1.1. A review of probability theory 3

such that the whole space Ω has probability 1, and such that P is countably

additive.

Elements of the sample space Ω will be denoted ω. However, for reasons

that will be explained shortly, we will try to avoid actually referring to such

elements unless absolutely required to.

If we were studying just a single random process, e.g., rolling a single

die, then one could choose a very simple sample space; in this case, one

could choose the finite set {1,..., 6}, with the discrete σ-algebra

2{1,...,6}

:=

{A : A ⊂ {1,..., 6}} and the uniform probability measure. But if one later

wanted to also study additional random processes (e.g., supposing one later

wanted to roll a second die, and then add the two resulting rolls), one would

have to change the sample space (e.g., to change it now to the product space

{1,..., 6} × {1,..., 6}). If one was particularly well organised, one could in

principle work out in advance all of the random variables one would ever

want or need, and then specify the sample space accordingly, before doing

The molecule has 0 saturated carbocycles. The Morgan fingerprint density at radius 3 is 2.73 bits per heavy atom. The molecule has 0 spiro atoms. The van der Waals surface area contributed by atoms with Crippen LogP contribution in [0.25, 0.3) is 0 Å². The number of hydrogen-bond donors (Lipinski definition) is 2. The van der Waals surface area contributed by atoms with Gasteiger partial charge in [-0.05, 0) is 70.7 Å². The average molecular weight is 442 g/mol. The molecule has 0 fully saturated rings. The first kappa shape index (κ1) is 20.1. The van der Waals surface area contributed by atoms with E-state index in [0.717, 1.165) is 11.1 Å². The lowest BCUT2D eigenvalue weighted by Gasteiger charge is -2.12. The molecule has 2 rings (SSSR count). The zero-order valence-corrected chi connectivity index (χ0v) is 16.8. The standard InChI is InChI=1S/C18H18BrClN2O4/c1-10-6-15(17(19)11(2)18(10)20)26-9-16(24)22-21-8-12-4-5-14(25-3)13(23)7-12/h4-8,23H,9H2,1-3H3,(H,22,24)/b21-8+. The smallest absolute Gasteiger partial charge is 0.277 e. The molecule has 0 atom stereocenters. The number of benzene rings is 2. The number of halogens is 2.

any actual probability theory. In practice, though, it is far more convenient

to add new sources of randomness on the fly, if and when they are needed,

and extend the sample space as necessary. This point is often glossed over

in introductory probability texts, so let us spend a little time on it. We say

that one probability space (Ω , B , P )

extends1

another (Ω, B, P) if there is

a surjective map π : Ω → Ω which is measurable (i.e.

π−1(E)

∈ B for

every E ∈ B) and probability preserving (i.e. P

(π−1(E))

= P(E) for every

E ∈ B). By definition, every event E in the original probability space is

canonically identified with an event

π−1(E)

of the same probability in the

extension.

Example 1.1.1. As mentioned earlier, the sample space {1,..., 6}, that

models the roll of a single die, can be extended to the sample space {1,..., 6}

×{1,..., 6} that models the roll of the original die together with a new die,

with the projection map π : {1,..., 6} × {1,..., 6} → {1,..., 6} being given

by π(x, y) := x.

Another example of an extension map is that of a permutation; for

instance, replacing the sample space {1,..., 6} by the isomorphic space

{a,...,f} by mapping a to 1, etc. This extension is not actually adding

any new sources of randomness, but is merely reorganising the existing ran-

domness present in the sample space.

1Strictly speaking, it is the pair ((Ω , B , P ), π) which is the extension of (Ω, B, P), not just

the space (Ω , B , P ), but let us abuse notation slightly here.